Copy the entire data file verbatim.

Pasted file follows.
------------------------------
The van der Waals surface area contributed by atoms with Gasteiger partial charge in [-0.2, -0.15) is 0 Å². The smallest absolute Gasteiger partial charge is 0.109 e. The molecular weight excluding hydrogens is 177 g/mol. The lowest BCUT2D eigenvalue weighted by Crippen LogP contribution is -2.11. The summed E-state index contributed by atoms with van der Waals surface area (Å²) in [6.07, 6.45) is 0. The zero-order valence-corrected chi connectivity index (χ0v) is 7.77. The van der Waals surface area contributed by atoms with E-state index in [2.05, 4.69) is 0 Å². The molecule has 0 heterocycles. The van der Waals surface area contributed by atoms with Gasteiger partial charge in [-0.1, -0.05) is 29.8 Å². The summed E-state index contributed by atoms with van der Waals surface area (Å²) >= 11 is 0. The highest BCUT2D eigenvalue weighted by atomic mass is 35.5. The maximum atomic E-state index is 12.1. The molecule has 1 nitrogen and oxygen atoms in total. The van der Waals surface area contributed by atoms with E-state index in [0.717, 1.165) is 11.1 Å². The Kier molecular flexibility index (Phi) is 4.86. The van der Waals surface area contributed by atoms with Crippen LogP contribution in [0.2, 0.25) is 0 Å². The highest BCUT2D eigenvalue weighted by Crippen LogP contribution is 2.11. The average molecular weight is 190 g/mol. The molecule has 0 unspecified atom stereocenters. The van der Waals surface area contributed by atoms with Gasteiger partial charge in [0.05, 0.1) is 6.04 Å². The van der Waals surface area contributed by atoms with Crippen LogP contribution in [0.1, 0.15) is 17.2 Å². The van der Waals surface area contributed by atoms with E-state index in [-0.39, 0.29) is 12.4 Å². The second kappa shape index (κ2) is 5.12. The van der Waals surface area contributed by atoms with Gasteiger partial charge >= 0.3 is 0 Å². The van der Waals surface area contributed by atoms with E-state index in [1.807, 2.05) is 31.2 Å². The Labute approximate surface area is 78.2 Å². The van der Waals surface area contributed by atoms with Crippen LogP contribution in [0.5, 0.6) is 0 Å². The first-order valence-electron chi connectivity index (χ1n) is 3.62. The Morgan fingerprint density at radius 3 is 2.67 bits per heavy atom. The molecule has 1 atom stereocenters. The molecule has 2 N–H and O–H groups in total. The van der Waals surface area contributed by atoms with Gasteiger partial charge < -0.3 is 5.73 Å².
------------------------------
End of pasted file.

The van der Waals surface area contributed by atoms with Gasteiger partial charge in [-0.2, -0.15) is 0 Å². The smallest absolute Gasteiger partial charge is 0.109 e. The molecular weight excluding hydrogens is 177 g/mol. The lowest BCUT2D eigenvalue weighted by Crippen LogP contribution is -2.11. The summed E-state index contributed by atoms with van der Waals surface area (Å²) in [6.07, 6.45) is 0. The zero-order valence-corrected chi connectivity index (χ0v) is 7.77. The van der Waals surface area contributed by atoms with E-state index in [2.05, 4.69) is 0 Å². The molecule has 0 heterocycles. The van der Waals surface area contributed by atoms with Gasteiger partial charge in [-0.1, -0.05) is 29.8 Å². The summed E-state index contributed by atoms with van der Waals surface area (Å²) >= 11 is 0. The highest BCUT2D eigenvalue weighted by atomic mass is 35.5. The maximum atomic E-state index is 12.1. The molecule has 1 nitrogen and oxygen atoms in total. The van der Waals surface area contributed by atoms with E-state index in [0.717, 1.165) is 11.1 Å². The Kier molecular flexibility index (Phi) is 4.86. The van der Waals surface area contributed by atoms with Crippen LogP contribution in [0.2, 0.25) is 0 Å². The highest BCUT2D eigenvalue weighted by Crippen LogP contribution is 2.11. The average molecular weight is 190 g/mol. The molecule has 0 unspecified atom stereocenters. The van der Waals surface area contributed by atoms with Gasteiger partial charge in [0.05, 0.1) is 6.04 Å². The van der Waals surface area contributed by atoms with Crippen LogP contribution in [0.1, 0.15) is 17.2 Å². The van der Waals surface area contributed by atoms with E-state index in [-0.39, 0.29) is 12.4 Å². The second kappa shape index (κ2) is 5.12. The van der Waals surface area contributed by atoms with Gasteiger partial charge >= 0.3 is 0 Å². The van der Waals surface area contributed by atoms with E-state index in [1.807, 2.05) is 31.2 Å². The Labute approximate surface area is 78.2 Å². The van der Waals surface area contributed by atoms with Crippen LogP contribution in [0.5, 0.6) is 0 Å². The first-order valence-electron chi connectivity index (χ1n) is 3.62. The Morgan fingerprint density at radius 3 is 2.67 bits per heavy atom. The molecule has 1 atom stereocenters. The molecule has 2 N–H and O–H groups in total. The van der Waals surface area contributed by atoms with Gasteiger partial charge < -0.3 is 5.73 Å².